A Novel Bookstore

Fans of quality literature and--perhaps more particularly--quality bookstores will undoubtedly be enchanted by Laurence Cossé's A Novel Bookstore. Within its pages, Cossé has created her (and many others') ideal bookstore, entwining its creation with a strange mystery, made more mysterious by the intricate workings of life, love, and what goes in to selecting great novels.

The story opens upon confusing and strange circumstances, where individuals connected in some as-yet-unknown-to-the-reader way have suffered minor attacks upon their persons. The aim appears to have been not to take their lives, but to shatter a piece of what defines them. Eventually, we find our way to the more linear understanding of the novel: a rather unique bookstore sells only good novels and a secret committee of selectors (so secret that even they do not know the other members on the committee) is responsible for submitting titles that comprise the stock. With extensive advertising efforts, the bookstore appears to be quite a success -- until a series of vicious attacks in print, online, and finally on the supposedly-secret committee members shows that clearly not everyone is thrilled with a bookstore that seems to define "good" novels.

Ivan "Van" Georg is a man who does not appear to have made all that much of his life, but he does know good literature... and those who value literature are drawn to him, appreciating his recommendations and the ability to speak with a kindred spirit. After striking up some conversations with a wealthy customer, Francesca Aldo-Valbelli, Van is suddenly enlisted to assist her on an endeavor to open "The Good Novel," a Parisian bookstore where only good novels will be sold. Together, Francesca and Van go about laying plans for the dream bookstore -- lush, elegant and selective, while still fostering a strong sense of community at the store and online. Francesca and Van select eight modern writers as secret committee members and each person is charged with writing down a list of 600 novels. Each year, they will be asked to submit additional titles so that new books might also have a shot at entering the store's stock. These will be the only titles stocked at The Good Novel; though in return, the secret committee members are sworn to silence regarding their involvement.

Francesca goes above and beyond in advertising for the bookstore and immediately it seems to be a hit. Then the grumblings come, which lead to greater issues. Opinion pieces in newspapers asking what right anyone has to exclude certain works from a store. Customers ordering books that the Good Novel does not stock, then failing to pick up the order so the bookstore has to eat the cost. Counter-ads from other bookstores that insist they have books for everyone, not just the elite. Questions buzzing about just who is funding this endeavor. It's hard enough to run a bookstore in the current climate without such bad press (though this buzz doesn't necessarily hurt the sales at the bookstore at first), but then the attacks upon the secret committee members happen. Van and Francesca decide that it's time to come clean with the committee list, go to the police, and recount the whole story. Mixed in to the history of the bookstore (and, indeed, perhaps creating the more emotional, meatier heart of the novel) are the secret histories of Francesca and Van... Francesca cherishing deep grief and hopeless love; Van stumbling in life and passionate about a girl he barely knows.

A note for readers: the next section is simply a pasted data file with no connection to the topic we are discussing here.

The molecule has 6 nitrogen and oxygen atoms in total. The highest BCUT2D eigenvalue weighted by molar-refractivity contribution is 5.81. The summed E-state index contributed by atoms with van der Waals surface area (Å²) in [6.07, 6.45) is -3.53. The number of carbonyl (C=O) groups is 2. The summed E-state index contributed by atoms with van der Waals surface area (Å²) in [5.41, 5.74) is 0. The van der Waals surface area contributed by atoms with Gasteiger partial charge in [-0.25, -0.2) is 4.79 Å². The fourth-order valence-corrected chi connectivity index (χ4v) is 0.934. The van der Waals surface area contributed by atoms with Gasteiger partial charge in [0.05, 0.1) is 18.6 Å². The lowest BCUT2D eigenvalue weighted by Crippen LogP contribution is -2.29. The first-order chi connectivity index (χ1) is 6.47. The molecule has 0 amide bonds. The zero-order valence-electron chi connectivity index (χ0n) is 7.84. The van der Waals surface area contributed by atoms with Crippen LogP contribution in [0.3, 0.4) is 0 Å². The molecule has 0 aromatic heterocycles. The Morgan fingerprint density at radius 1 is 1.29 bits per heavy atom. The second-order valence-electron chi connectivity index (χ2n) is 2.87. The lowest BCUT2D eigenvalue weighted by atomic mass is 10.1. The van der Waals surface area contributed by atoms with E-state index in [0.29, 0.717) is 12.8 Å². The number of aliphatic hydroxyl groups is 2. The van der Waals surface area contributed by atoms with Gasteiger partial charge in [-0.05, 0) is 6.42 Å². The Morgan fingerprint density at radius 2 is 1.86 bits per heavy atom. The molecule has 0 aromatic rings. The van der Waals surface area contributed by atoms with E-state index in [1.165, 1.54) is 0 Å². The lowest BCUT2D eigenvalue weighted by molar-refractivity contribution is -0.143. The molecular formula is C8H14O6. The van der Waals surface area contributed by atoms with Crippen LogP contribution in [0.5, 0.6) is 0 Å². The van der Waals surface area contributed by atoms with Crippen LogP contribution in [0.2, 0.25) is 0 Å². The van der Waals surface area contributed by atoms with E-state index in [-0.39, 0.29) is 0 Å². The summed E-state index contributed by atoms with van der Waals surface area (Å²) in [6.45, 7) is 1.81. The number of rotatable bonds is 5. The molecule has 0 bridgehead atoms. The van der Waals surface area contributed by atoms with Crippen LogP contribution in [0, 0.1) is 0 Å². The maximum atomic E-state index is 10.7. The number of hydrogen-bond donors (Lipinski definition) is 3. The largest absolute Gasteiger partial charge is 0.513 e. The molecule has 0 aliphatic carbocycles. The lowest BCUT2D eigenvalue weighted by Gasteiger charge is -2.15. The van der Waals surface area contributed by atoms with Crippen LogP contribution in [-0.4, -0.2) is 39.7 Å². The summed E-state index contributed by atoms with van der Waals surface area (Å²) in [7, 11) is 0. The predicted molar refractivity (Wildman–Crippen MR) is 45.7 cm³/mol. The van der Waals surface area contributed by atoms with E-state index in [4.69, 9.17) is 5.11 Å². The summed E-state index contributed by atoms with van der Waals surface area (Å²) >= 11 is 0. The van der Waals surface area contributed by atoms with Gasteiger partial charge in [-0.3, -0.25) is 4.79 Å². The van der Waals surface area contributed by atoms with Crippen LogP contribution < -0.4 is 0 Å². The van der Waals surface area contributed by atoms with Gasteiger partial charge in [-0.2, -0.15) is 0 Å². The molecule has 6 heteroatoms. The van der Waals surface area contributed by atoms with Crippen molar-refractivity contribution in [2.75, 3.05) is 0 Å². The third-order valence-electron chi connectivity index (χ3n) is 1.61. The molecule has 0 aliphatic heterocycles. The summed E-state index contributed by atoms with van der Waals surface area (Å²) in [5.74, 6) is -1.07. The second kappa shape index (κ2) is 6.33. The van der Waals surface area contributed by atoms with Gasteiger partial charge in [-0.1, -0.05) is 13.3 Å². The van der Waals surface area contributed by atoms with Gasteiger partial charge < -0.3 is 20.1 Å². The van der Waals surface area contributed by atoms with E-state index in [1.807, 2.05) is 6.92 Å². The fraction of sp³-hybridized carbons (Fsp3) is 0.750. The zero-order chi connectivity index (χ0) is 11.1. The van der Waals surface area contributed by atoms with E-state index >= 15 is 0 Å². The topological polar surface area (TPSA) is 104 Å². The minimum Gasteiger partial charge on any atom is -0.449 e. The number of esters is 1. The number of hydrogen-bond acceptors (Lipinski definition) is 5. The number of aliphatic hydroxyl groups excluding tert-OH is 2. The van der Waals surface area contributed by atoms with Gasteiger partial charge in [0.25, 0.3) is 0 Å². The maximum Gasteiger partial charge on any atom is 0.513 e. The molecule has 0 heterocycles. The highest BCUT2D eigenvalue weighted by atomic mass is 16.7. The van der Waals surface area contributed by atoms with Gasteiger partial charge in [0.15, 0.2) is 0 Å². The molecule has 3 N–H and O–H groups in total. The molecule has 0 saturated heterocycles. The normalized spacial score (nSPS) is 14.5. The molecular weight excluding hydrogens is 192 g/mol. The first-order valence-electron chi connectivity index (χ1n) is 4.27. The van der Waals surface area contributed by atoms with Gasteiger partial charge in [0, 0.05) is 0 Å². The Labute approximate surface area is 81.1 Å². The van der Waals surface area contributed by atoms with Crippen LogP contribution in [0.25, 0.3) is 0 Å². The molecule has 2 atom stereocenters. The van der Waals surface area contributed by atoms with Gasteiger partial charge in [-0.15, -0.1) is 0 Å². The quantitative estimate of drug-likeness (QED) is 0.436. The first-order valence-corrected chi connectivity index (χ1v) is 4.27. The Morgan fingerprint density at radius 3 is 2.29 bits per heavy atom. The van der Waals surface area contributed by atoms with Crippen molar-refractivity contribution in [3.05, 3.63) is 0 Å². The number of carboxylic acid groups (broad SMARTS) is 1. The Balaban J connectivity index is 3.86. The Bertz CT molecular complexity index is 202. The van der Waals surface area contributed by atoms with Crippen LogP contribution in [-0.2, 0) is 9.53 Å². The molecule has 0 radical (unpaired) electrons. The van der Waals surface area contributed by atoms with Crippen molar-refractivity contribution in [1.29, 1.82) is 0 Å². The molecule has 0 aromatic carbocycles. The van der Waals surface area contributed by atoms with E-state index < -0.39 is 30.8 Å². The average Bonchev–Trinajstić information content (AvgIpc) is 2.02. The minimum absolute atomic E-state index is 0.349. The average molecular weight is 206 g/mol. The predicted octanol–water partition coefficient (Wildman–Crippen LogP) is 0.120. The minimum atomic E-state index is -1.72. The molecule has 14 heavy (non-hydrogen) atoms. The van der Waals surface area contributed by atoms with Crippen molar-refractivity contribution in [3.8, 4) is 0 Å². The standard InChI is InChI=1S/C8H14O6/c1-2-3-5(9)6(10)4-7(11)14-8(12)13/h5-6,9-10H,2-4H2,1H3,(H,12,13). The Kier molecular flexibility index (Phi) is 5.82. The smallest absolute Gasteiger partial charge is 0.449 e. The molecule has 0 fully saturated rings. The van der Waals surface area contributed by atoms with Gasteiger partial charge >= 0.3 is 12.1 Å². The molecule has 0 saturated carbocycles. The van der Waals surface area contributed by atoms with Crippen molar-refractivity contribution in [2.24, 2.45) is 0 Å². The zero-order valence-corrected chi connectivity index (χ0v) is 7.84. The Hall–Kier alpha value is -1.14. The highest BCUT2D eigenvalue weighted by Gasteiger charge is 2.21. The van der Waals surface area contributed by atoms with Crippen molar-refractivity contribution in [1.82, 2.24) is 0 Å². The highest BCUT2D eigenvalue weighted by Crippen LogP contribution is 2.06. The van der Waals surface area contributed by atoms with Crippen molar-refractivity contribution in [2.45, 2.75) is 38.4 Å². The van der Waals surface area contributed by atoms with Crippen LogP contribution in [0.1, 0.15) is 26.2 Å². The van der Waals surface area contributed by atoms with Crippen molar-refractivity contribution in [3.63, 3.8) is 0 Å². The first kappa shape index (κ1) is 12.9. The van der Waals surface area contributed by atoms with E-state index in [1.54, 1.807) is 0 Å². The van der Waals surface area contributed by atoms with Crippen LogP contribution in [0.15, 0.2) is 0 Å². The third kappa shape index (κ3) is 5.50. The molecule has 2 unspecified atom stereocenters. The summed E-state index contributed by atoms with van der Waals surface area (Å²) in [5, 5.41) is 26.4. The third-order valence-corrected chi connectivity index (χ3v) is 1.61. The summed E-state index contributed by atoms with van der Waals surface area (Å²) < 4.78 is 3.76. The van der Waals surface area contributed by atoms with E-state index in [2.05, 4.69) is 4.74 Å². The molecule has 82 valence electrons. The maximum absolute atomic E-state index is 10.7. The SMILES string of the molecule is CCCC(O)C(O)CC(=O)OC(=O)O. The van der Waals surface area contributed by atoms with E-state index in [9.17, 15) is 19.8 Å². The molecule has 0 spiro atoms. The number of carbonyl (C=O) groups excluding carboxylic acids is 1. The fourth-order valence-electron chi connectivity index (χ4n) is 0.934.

Readers intrigued thus far should hold firm to that interest, for the beginning is a bit dense. I felt a bit daunted by the sudden onslaught of events, French names, and multitude of characters. I even started writing down a character list -- after all, when the authors go by code names to submit their selections and Cossé feels free to refer to them by either name (and they're all vaguely Frenchy), it can get confusing. About fifty pages in, I finally felt like I had my sea legs and never experienced much confusion after that. If anything, the whole mystery is laid out in a rather clear fashion, so it's quite a pleasant ride... until it somewhat peters out. There are many excellent parts to this novel and the entire middle section is a delight... both on the page and off, for it rather stirs within the reader a number of questions about selectivity and the books we feast upon. As a result, it's almost a shame when the ending doesn't have some large finish, but rather a quiet finale... letting us know that being a mystery was perhaps not its main goal. One hopes that Cossé simply wanted readers to think about their book selections and to wonder the same things she wondered... as the reader certainly isn't treated to a grand reveal or any kind of "justice."

When it concerns a bookshop, of course, I suppose the best we can all hope for in today's day and age is simply that it stays in business. It's a charming read, quite a credit to Europa Press, which is developing quite an impressive collection of titles. In my local bookstore, this publisher has a spot of honor... and, indeed, any publisher that puts forth an ode to bookstore like this certainly would seem to merit it. I highly encourage all and sundry to read A Novel Bookstore, but be prepared to simply appreciate the random complications for their own sake and not expect too much of the mystery itself. Van and Francesca are, after all, quite sufficient at holding one's interest as we learn more about their lives and driving forces. It's a bittersweet tale at the end, but real book lovers know that bittersweet is by no means a bad thing.

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